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Economics > Open Economy Macroeconomics > International Experience of Exchange Rate Systems
Open Economy Macroeconomics

International Experience of Exchange Rate Systems

During your visits to a bank or a financial institution, you may have noticed a special counter for foreign exchange services. You may have also observed an LED screen or a notice board displaying the exchange rates for various currencies. So, who determines these rates? Well, this is where exchange rate systems come into play. Let us know what fixed exchange rate is.

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Exchange Rate

Usually, exchange rates change based on the demand and supply of a currency. If you want to travel abroad, you will have to exchange your currency with your destination’s currency. This will create a demand for that foreign currency. In addition to demand and supply, governments also influence exchange rates. Let’s look at some basic exchange rate systems and how they affect the market.

fixed exchange rate

(Image Source: Wikimedia)

Free-Floating System

In this system, currency values are purely determined by demand and supply factors in the foreign exchange market. A floating exchange rate is the currency rate between two currencies at any given time. Governments and banks do not influence the currency values in this case.

Let’s now understand how this affects a country’s trade. If a country’s currency value depreciates against other currencies, it means that they will have to pay more for imported goods. Consequently, the imported goods become more expensive. In such a case, buyers will shift to domestic goods. And the demand for the same imported goods will decrease, which converts the country’s balance of trade to a surplus. This surplus then increases the domestic currency’s value as against other currencies in the foreign exchange market.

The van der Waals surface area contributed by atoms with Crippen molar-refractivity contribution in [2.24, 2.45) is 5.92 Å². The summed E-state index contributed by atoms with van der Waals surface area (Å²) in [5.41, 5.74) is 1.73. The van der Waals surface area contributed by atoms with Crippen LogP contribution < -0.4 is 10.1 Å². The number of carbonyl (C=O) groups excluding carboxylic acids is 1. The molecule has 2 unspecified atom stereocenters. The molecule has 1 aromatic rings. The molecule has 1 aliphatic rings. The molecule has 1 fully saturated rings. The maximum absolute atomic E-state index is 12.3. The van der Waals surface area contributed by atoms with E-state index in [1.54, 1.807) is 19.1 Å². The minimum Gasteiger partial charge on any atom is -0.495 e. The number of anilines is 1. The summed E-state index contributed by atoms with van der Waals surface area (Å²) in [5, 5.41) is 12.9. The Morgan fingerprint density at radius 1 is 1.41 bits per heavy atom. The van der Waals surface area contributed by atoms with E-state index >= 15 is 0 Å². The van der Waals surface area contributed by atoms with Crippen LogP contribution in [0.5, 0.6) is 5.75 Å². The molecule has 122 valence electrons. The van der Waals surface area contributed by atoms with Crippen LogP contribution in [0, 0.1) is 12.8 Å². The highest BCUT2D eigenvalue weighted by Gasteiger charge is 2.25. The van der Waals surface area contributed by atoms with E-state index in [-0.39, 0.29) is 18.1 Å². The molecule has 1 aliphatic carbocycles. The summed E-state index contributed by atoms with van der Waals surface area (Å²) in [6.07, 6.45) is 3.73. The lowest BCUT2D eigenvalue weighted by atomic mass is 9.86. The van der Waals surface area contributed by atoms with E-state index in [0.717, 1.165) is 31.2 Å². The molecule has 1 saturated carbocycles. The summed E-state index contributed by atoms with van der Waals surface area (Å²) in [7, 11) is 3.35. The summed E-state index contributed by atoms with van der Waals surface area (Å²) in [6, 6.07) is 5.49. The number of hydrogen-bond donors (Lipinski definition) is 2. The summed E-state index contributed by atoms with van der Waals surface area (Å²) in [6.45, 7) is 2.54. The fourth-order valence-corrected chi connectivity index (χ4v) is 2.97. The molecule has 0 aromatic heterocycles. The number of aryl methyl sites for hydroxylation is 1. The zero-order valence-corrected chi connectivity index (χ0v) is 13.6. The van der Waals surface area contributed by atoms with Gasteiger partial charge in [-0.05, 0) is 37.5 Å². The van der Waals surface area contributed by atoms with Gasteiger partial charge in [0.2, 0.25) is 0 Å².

One of the advantages of a floating exchange rate system is that it is self-regulating. The exchange market by itself controls any major changes in demand and supply. However, this system’s disadvantage is that it is unpredictable. While trading, buyers and sellers from different countries will have to also consider exchange rate fluctuations.

Managed Float System

In a managed float system, governments and banks occasionally participate in the trade of currencies in a bid to control the price of their currency. This may happen only when the governments of countries that follow a free-floating exchange rate system want to prevent sudden major swings in the value of their currencies.

For instance, if a currency’s value is increasing rapidly and there is a consequent reduction in exports, then that country’s government may then intervene to reduce its currency’s value to ensure that the trade is not affected.

Fixed Exchange Rate

Now, let’s take a look at the fixed or ‘pegged; exchange rate system. In this system, the government or the central bank of a country fixes the official exchange rate of its currency against another country’s currency or against gold. This system helps in stabilizing a country’s currency value and maintain low inflation rates. In the fixed exchange rate system, the central bank or the government of a country will buy or sell its own currency in return for the foreign currency it fixes the value to in the foreign exchange market.

The advantage of this system is that a country can remove the unpredictability factor providing more opportunities to its importers and exporters. Following a fixed exchange rate system would help in keeping the exchange rate steady. However, it would require the country to maintain large reserves of the foreign currency it pegs its domestic currency’s rate too. A disadvantage of the fixed exchange rate system is that the country will not be able to adjust its interest rates as needed.

Solved Example for You

Q: In which exchange rate system is the currency rates influenced by demand and supply factors?

  1. Free-Floating
  2. Fixed
  3. Managed Float

Ans: The correct answer is option “a”. Demand and supply factors in the foreign exchange market determine currency values in a free-floating exchange rate systems.

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